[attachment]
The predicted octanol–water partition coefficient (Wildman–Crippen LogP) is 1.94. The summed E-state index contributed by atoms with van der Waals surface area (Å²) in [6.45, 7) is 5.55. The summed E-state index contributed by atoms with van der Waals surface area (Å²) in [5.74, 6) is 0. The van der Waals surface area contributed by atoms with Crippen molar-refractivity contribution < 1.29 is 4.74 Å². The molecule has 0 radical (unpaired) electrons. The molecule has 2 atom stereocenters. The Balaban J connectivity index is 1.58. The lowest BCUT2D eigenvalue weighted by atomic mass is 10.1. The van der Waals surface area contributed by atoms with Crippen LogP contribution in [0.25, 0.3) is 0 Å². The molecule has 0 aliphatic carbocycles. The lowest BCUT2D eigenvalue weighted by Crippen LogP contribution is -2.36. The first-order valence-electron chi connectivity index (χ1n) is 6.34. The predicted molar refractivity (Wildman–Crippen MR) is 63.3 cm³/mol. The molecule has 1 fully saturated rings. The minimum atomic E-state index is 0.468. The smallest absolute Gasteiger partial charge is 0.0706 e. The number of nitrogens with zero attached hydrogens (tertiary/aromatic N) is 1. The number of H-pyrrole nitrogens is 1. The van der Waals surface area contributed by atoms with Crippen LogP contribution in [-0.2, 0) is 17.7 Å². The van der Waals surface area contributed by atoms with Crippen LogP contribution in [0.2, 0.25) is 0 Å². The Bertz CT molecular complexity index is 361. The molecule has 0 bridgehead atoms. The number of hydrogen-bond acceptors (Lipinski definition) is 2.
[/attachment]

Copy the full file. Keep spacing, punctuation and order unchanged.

The predicted octanol–water partition coefficient (Wildman–Crippen LogP) is 1.94. The summed E-state index contributed by atoms with van der Waals surface area (Å²) in [6.45, 7) is 5.55. The summed E-state index contributed by atoms with van der Waals surface area (Å²) in [5.74, 6) is 0. The van der Waals surface area contributed by atoms with Crippen molar-refractivity contribution < 1.29 is 4.74 Å². The molecule has 0 radical (unpaired) electrons. The molecule has 2 atom stereocenters. The Balaban J connectivity index is 1.58. The lowest BCUT2D eigenvalue weighted by atomic mass is 10.1. The van der Waals surface area contributed by atoms with Crippen LogP contribution in [0.25, 0.3) is 0 Å². The molecule has 0 aliphatic carbocycles. The lowest BCUT2D eigenvalue weighted by Crippen LogP contribution is -2.36. The first-order valence-electron chi connectivity index (χ1n) is 6.34. The predicted molar refractivity (Wildman–Crippen MR) is 63.3 cm³/mol. The molecule has 1 fully saturated rings. The minimum atomic E-state index is 0.468. The smallest absolute Gasteiger partial charge is 0.0706 e. The number of nitrogens with zero attached hydrogens (tertiary/aromatic N) is 1. The number of H-pyrrole nitrogens is 1. The van der Waals surface area contributed by atoms with Crippen LogP contribution in [-0.2, 0) is 17.7 Å². The van der Waals surface area contributed by atoms with Crippen LogP contribution in [0.2, 0.25) is 0 Å². The Bertz CT molecular complexity index is 361. The molecule has 0 bridgehead atoms. The number of hydrogen-bond acceptors (Lipinski definition) is 2.